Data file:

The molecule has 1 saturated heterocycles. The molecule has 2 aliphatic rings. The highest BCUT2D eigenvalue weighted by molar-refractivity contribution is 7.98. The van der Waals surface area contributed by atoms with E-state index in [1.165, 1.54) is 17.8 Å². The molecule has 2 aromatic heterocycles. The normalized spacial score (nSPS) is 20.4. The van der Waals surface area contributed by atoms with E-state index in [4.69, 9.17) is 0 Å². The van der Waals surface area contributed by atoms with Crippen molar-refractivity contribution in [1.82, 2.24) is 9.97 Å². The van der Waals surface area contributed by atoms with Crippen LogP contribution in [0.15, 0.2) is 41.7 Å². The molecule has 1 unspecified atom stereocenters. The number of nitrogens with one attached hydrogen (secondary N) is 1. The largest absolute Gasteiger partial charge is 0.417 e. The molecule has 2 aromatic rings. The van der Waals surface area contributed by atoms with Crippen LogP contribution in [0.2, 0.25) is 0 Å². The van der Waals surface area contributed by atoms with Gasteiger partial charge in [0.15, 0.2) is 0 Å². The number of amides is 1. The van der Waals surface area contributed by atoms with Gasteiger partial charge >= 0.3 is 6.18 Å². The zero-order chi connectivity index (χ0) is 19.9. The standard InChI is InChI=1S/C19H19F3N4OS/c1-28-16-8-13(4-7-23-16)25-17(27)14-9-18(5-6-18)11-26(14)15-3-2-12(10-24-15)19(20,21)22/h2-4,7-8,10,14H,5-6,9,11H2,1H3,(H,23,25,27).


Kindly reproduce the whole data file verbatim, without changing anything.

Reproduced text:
The molecule has 1 saturated heterocycles. The molecule has 2 aliphatic rings. The highest BCUT2D eigenvalue weighted by molar-refractivity contribution is 7.98. The van der Waals surface area contributed by atoms with E-state index in [1.165, 1.54) is 17.8 Å². The molecule has 2 aromatic heterocycles. The normalized spacial score (nSPS) is 20.4. The van der Waals surface area contributed by atoms with E-state index in [4.69, 9.17) is 0 Å². The van der Waals surface area contributed by atoms with Crippen molar-refractivity contribution in [1.82, 2.24) is 9.97 Å². The van der Waals surface area contributed by atoms with Crippen LogP contribution in [0.15, 0.2) is 41.7 Å². The molecule has 1 unspecified atom stereocenters. The number of nitrogens with one attached hydrogen (secondary N) is 1. The largest absolute Gasteiger partial charge is 0.417 e. The molecule has 2 aromatic rings. The van der Waals surface area contributed by atoms with Crippen LogP contribution in [0.2, 0.25) is 0 Å². The van der Waals surface area contributed by atoms with Gasteiger partial charge in [0.15, 0.2) is 0 Å². The number of amides is 1. The van der Waals surface area contributed by atoms with Gasteiger partial charge >= 0.3 is 6.18 Å². The zero-order chi connectivity index (χ0) is 19.9. The standard InChI is InChI=1S/C19H19F3N4OS/c1-28-16-8-13(4-7-23-16)25-17(27)14-9-18(5-6-18)11-26(14)15-3-2-12(10-24-15)19(20,21)22/h2-4,7-8,10,14H,5-6,9,11H2,1H3,(H,23,25,27).